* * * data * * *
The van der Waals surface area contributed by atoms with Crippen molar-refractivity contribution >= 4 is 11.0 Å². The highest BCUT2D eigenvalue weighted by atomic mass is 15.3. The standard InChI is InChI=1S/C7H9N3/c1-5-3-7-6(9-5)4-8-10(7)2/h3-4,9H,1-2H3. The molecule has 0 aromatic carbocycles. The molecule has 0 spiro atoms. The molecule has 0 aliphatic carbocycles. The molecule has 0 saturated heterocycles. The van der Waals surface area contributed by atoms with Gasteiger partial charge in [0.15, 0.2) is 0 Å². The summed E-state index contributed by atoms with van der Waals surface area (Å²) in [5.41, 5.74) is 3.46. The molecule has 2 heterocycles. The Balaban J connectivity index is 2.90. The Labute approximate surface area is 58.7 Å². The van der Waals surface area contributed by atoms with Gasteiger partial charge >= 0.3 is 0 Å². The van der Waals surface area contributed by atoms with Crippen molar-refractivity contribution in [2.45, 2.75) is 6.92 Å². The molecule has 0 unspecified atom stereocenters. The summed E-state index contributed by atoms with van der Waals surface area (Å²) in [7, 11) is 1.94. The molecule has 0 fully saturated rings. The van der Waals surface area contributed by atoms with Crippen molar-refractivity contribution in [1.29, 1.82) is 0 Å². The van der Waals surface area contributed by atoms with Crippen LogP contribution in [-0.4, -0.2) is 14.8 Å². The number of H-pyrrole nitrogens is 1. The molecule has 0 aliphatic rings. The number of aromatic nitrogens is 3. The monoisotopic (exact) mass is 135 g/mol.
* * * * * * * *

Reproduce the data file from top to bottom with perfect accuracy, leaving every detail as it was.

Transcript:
The van der Waals surface area contributed by atoms with Crippen molar-refractivity contribution >= 4 is 11.0 Å². The highest BCUT2D eigenvalue weighted by atomic mass is 15.3. The standard InChI is InChI=1S/C7H9N3/c1-5-3-7-6(9-5)4-8-10(7)2/h3-4,9H,1-2H3. The molecule has 0 aromatic carbocycles. The molecule has 0 spiro atoms. The molecule has 0 aliphatic carbocycles. The molecule has 0 saturated heterocycles. The van der Waals surface area contributed by atoms with Gasteiger partial charge in [0.15, 0.2) is 0 Å². The summed E-state index contributed by atoms with van der Waals surface area (Å²) in [5.41, 5.74) is 3.46. The molecule has 2 heterocycles. The Balaban J connectivity index is 2.90. The Labute approximate surface area is 58.7 Å². The van der Waals surface area contributed by atoms with Gasteiger partial charge >= 0.3 is 0 Å². The van der Waals surface area contributed by atoms with Crippen molar-refractivity contribution in [2.45, 2.75) is 6.92 Å². The molecule has 0 unspecified atom stereocenters. The summed E-state index contributed by atoms with van der Waals surface area (Å²) in [7, 11) is 1.94. The molecule has 0 fully saturated rings. The van der Waals surface area contributed by atoms with Crippen molar-refractivity contribution in [1.29, 1.82) is 0 Å². The van der Waals surface area contributed by atoms with Crippen LogP contribution in [-0.4, -0.2) is 14.8 Å². The number of H-pyrrole nitrogens is 1. The molecule has 0 aliphatic rings. The number of aromatic nitrogens is 3. The monoisotopic (exact) mass is 135 g/mol.